CONTINUOUS PROJECT, ALTERED OCCASIONALLY

Taking the Bar

On the Bar Exam

Published on Aug 9th, 2010 by


PHOTO: Limonada

My apologies, to anyone who may still read this thing, for my intentional neglect. I went on a self-imposed blog hiatus as I underwent the semiannual hazing ritual for all new lawyers known as the bar exam.

For recent law graduates, life divides neatly into equal halves. There is everything that has come before the bar exam (B.B.) and then there is post bar exam (A.B., annos barexamini). The bar exam has the unique ability to obliterate all your other interests, achievements, dreams or aspirations, at least temporarily. They are like 8mm home movies – quaint, adorable and distant. Preparing for the exam on the other hand, has the immediacy of being chased by hungry animals. Anticipation is 90% of the suffering. In comparison, taking the exam itself was a blessed relief.

Assume the Fetal Position

For those inclined to dwell on the consequences of failure, and here future lawyers are a self-selected group of adept doomsayers, there’s a lot riding on the outcome. Those with jobs are convinced they would be promptly shown the door. Those without jobs know that they are interviewing with one hand tied being their back until their name appears. As veteran criminal defense lawyer Scott Greenfield aptly put it:

Suddenly, all those smart-mouthed know-it-all kids who were busy telling lawyers all about their vision of the law are lying in their beds in the fetal position, praying that they don’t screw it up and reveal to the world, and their mothers, that they are are total, complete failures.Or so that’s what I read at Thanks, But No Thanks, a law student blog I read about on Ed’s Weekly Law School Roundup.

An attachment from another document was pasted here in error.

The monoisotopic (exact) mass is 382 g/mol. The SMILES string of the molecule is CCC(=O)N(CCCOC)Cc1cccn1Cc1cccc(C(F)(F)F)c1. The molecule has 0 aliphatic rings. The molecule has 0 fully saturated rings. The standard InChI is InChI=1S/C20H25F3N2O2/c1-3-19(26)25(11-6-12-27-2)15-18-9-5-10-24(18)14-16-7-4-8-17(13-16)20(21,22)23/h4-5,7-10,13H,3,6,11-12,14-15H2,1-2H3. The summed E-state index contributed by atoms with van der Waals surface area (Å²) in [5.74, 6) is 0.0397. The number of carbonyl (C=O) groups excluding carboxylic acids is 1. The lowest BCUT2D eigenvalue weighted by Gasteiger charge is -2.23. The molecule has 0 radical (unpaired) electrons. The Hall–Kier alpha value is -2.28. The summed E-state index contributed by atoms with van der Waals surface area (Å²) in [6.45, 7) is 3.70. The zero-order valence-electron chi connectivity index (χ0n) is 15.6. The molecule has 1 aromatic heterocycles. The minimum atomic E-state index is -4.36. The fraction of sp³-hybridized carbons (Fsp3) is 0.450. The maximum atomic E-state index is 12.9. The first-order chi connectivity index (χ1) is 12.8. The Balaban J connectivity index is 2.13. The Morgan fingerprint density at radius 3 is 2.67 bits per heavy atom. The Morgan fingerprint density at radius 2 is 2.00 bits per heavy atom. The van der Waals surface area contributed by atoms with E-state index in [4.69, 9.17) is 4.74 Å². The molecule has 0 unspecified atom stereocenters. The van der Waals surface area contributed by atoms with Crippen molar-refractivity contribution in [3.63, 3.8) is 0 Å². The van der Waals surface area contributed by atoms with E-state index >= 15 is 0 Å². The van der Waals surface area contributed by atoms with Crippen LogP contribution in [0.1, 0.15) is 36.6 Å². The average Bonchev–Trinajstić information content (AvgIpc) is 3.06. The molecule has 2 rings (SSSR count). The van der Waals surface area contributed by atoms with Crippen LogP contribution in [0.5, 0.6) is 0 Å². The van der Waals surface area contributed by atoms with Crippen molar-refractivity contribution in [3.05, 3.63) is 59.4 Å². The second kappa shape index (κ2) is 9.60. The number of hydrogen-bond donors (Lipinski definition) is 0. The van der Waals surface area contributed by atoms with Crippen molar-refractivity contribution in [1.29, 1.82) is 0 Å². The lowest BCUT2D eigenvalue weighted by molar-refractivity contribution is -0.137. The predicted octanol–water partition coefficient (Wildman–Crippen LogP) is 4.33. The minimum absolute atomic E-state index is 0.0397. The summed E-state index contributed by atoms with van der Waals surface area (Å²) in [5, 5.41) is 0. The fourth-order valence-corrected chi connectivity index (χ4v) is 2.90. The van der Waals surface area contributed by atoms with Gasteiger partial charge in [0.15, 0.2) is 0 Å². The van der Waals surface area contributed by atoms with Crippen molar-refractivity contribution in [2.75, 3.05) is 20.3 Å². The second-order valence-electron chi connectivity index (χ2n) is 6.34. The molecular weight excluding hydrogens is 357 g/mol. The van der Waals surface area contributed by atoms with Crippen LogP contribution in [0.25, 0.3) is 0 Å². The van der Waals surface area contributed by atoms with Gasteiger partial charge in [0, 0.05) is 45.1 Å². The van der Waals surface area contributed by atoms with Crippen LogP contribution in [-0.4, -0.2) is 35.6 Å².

There is reason for optimism. The statistics are on our side. The pass rate in Texas was 87.63% last year. That’s comforting in the abstract; the odds of being struck by lightning are minuscule, but tell that to Roy Sullivan. Greenfield attempts to comfort us:

Calm down. Take a deep breath. Not because I’m sure you’ll do fine. I’m not. I don’t even know who you are, and you may well be the loser you fear you are. But getting yourself worked into a lather isn’t going to help you any. Nobody does better on the bar exam by hyperventilating. Here’s the deal. Take the rest of the time off from your studies. If you don’t know it by now, it’s too late. No seriously, it’s too late. And chances are in your favor that you know more than you think. Most people pass the bar exam, and you fall into that category.

Debating the Usefulness of the Exam

A debate surges on the use and usefulness of the bar exam. It is, depending on your view, a cartel organized to restrict entry into the legal profession and prop up salaries, an empty and painful ritual inflicted by an absurd and fusty guild, an arcane memory test, a demonstration of minimum technical competence to practice law necessary to protect the public and safeguard the judicial system, or a demonstration of worthiness in both competence and character and fitness to practice law. As for me, it’s not yet my place to ask why, just show me the hoop and tell me how high.

The Other Bar Exam…

…starts right after the first one is finished.

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Volunteers needed…

Published on Jun 9th, 2010 by

There’s an analogy for law students in here somewhere, but I’m going to wait until after taking the bar before doing any existential self-analysis.

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